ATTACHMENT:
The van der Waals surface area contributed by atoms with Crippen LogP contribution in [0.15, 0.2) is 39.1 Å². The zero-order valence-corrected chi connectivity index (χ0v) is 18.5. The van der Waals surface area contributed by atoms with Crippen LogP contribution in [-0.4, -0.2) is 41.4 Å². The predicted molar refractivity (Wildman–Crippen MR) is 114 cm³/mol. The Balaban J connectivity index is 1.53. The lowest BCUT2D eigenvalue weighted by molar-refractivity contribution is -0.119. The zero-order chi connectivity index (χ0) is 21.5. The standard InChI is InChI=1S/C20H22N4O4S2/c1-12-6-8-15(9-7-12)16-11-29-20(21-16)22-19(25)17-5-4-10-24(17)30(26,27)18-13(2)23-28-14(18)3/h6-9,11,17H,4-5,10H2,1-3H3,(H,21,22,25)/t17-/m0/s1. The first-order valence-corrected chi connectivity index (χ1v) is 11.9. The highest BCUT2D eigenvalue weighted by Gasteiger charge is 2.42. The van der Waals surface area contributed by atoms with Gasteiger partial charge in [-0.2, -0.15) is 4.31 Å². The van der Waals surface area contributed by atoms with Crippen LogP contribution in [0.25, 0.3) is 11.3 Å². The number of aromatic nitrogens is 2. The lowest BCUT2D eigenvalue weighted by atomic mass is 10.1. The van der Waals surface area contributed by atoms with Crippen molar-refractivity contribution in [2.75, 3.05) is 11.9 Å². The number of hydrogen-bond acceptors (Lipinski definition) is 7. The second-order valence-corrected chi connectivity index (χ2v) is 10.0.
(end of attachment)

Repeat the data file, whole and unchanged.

The van der Waals surface area contributed by atoms with Crippen LogP contribution in [0.15, 0.2) is 39.1 Å². The zero-order valence-corrected chi connectivity index (χ0v) is 18.5. The van der Waals surface area contributed by atoms with Crippen LogP contribution in [-0.4, -0.2) is 41.4 Å². The predicted molar refractivity (Wildman–Crippen MR) is 114 cm³/mol. The Balaban J connectivity index is 1.53. The lowest BCUT2D eigenvalue weighted by molar-refractivity contribution is -0.119. The zero-order chi connectivity index (χ0) is 21.5. The standard InChI is InChI=1S/C20H22N4O4S2/c1-12-6-8-15(9-7-12)16-11-29-20(21-16)22-19(25)17-5-4-10-24(17)30(26,27)18-13(2)23-28-14(18)3/h6-9,11,17H,4-5,10H2,1-3H3,(H,21,22,25)/t17-/m0/s1. The first-order valence-corrected chi connectivity index (χ1v) is 11.9. The highest BCUT2D eigenvalue weighted by Gasteiger charge is 2.42. The van der Waals surface area contributed by atoms with Gasteiger partial charge in [-0.2, -0.15) is 4.31 Å². The van der Waals surface area contributed by atoms with Crippen LogP contribution in [0.25, 0.3) is 11.3 Å². The number of aromatic nitrogens is 2. The lowest BCUT2D eigenvalue weighted by atomic mass is 10.1. The van der Waals surface area contributed by atoms with Crippen molar-refractivity contribution in [2.75, 3.05) is 11.9 Å². The number of hydrogen-bond acceptors (Lipinski definition) is 7. The second-order valence-corrected chi connectivity index (χ2v) is 10.0.